But since their 1995 discovery opened the floodgates, the field of exoplanet science has exploded.  More than 4,000 exoplanets have been identified and a week seldom goes by without more being announced.  The consensus scientific view is now that billions upon billions of exoplanets exist in our galaxy alone.

While Mayor and Queloz were pioneers for sure, they did not work in a vacuum.  Rather, they were in a race of sorts with an American team that had also been working in similar near anonymity for years to also find an exoplanet.

And so here is a human, rather than a purely scientific, narrative look — reported over the years — into the backdrop to the just announced Nobel Prize.  While Mayor and Queloz were definitely the first to find an exoplanet, they were quite close to being the second.

 

Swiss astronomers Didier Queloz and Michel Mayor are seen here in 2011 in front of the European Southern Observatory’s ’s 3.6-metre telescope at La Silla Observatory in Chile. The telescope hosts the High Accuracy Radial Velocity Planet Searcher (HARPS), one of the world’s leading exoplanet hunters.  After the discovery of 51 Pegasi b, Mayor led the effort to build the HARPS planet-finding spectrometer.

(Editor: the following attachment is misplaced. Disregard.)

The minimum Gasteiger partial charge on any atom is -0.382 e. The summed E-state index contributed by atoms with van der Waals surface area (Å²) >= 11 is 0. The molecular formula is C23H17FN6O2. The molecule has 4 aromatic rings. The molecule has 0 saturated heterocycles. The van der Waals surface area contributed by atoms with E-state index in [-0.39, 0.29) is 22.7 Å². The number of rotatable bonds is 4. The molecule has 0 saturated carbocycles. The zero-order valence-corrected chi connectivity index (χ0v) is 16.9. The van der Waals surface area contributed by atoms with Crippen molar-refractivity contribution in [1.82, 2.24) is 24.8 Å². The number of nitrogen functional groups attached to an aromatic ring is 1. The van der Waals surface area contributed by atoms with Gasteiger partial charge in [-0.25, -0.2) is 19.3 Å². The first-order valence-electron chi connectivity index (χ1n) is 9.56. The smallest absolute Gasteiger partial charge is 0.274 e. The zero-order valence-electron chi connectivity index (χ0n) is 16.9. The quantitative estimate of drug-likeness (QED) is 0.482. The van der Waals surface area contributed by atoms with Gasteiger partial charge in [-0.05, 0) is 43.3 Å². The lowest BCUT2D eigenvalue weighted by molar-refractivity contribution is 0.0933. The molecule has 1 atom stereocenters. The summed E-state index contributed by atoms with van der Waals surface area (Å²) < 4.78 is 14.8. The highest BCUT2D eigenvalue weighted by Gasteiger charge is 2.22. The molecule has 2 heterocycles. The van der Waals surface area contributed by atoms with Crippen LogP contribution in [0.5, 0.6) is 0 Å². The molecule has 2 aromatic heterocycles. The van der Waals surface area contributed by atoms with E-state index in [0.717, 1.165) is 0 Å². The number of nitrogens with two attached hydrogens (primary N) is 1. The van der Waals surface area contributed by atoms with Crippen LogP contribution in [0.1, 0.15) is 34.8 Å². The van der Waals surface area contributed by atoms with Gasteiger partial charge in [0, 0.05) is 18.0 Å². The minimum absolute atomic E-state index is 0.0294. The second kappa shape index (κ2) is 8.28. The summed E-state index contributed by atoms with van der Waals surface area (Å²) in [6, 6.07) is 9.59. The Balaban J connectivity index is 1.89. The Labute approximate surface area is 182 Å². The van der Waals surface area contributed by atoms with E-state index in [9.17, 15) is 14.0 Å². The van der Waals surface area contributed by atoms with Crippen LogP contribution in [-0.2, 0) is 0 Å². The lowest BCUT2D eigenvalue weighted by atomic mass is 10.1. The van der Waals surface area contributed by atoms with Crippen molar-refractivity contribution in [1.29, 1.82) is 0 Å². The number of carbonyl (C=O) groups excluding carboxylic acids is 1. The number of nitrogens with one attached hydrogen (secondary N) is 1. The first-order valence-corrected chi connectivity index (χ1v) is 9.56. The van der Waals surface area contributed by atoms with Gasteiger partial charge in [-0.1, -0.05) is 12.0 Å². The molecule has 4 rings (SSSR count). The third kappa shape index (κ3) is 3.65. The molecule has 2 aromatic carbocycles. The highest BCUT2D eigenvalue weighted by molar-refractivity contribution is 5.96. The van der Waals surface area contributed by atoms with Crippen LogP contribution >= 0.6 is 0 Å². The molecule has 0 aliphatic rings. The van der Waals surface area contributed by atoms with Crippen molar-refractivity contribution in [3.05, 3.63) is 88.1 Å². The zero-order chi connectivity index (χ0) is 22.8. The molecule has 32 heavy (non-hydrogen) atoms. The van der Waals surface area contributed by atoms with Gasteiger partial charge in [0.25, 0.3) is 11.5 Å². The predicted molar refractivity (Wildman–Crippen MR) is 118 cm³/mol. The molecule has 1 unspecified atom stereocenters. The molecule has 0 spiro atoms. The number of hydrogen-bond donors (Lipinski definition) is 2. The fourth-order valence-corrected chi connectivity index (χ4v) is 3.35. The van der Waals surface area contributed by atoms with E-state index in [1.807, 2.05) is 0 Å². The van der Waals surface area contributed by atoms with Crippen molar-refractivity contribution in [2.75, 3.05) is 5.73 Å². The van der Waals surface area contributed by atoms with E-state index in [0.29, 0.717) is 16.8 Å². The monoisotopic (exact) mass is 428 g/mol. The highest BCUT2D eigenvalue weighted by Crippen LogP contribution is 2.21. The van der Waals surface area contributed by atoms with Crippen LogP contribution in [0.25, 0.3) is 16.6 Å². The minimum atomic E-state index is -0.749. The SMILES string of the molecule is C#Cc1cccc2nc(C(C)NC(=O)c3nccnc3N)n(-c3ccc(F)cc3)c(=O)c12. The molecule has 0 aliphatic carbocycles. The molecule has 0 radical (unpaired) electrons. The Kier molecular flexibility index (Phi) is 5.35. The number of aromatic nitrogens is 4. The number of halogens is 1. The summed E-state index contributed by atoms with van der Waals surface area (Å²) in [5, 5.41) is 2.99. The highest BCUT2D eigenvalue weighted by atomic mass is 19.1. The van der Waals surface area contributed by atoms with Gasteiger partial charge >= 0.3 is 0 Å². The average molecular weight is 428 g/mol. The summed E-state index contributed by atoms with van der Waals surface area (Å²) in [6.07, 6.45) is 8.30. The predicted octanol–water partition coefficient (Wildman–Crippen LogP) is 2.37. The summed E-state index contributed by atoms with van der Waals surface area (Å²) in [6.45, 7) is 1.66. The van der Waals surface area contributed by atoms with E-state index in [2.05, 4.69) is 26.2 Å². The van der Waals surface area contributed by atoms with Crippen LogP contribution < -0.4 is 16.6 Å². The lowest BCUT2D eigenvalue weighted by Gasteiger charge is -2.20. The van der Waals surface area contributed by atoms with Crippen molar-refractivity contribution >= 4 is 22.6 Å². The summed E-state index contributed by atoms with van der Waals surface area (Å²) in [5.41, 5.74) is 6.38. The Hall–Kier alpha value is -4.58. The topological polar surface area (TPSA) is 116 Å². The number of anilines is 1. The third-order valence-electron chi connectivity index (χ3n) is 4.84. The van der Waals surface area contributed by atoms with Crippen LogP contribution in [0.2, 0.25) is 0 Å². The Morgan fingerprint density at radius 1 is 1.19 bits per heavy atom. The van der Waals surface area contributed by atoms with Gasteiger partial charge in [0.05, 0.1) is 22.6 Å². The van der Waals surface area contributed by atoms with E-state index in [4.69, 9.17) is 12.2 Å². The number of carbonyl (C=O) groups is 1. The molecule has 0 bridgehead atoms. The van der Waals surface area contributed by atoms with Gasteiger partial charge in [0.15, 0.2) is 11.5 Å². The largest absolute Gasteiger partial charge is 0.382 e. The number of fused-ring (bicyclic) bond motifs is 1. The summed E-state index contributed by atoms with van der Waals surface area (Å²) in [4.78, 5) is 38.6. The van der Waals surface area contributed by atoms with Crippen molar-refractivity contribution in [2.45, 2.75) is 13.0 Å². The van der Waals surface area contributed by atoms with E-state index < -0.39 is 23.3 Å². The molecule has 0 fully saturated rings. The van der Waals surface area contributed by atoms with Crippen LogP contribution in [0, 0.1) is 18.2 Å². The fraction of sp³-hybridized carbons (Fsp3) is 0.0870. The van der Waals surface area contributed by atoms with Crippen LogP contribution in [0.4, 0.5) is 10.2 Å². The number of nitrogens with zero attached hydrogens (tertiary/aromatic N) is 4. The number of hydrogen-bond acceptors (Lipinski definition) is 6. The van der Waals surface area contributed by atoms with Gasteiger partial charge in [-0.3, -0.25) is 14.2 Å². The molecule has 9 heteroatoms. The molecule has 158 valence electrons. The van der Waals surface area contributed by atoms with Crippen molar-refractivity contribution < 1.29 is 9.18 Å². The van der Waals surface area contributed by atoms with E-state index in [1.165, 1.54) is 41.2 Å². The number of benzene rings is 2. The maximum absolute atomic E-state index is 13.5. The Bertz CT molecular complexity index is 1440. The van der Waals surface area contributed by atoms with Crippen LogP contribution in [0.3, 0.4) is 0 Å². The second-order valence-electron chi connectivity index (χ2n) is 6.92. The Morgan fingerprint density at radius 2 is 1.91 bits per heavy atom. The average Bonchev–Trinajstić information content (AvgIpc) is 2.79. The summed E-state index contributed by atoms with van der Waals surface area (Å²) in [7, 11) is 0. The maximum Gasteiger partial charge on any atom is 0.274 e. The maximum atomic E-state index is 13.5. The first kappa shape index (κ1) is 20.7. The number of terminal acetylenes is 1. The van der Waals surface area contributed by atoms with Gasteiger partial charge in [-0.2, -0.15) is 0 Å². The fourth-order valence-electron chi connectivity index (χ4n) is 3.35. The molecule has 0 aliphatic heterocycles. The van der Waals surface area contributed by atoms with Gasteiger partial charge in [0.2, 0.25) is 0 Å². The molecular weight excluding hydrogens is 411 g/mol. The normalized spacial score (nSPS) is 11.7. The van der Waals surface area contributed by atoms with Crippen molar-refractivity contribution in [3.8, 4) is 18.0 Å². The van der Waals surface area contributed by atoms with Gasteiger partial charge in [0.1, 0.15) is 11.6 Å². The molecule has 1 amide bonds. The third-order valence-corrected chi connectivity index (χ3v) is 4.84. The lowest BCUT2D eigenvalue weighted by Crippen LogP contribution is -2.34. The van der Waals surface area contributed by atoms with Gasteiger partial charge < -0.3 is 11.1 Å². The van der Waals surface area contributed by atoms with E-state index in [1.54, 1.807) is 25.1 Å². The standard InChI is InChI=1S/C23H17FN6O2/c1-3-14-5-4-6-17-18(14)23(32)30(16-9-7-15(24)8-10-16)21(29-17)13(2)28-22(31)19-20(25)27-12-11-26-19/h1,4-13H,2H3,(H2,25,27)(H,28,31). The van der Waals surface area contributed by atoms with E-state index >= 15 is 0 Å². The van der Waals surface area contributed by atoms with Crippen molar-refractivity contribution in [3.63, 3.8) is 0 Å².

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The Giant Moon That Might Be the Heart of a Jupiter

Artist’s impression of the exomoon candidate Kepler-1625b-i, the planet it is orbiting and the star. (NASA/ESA/L. Hustak, STScI)

“Moons are where planets were in the 1990s,” predicted René Heller from the Max Planck Institute for Solar System Research a few years ago. “We’re on the brink.”

Heller was predicting that we were close to the first discoveries of exomoons: moons that orbit extrasolar planets outside our solar system. When a possible exomoon detection was announced in 2017, Heller’s prediction was proved correct. Not only had we found a candidate moon, but its properties defied our formation theories just as with the discoveries of the first exoplanets.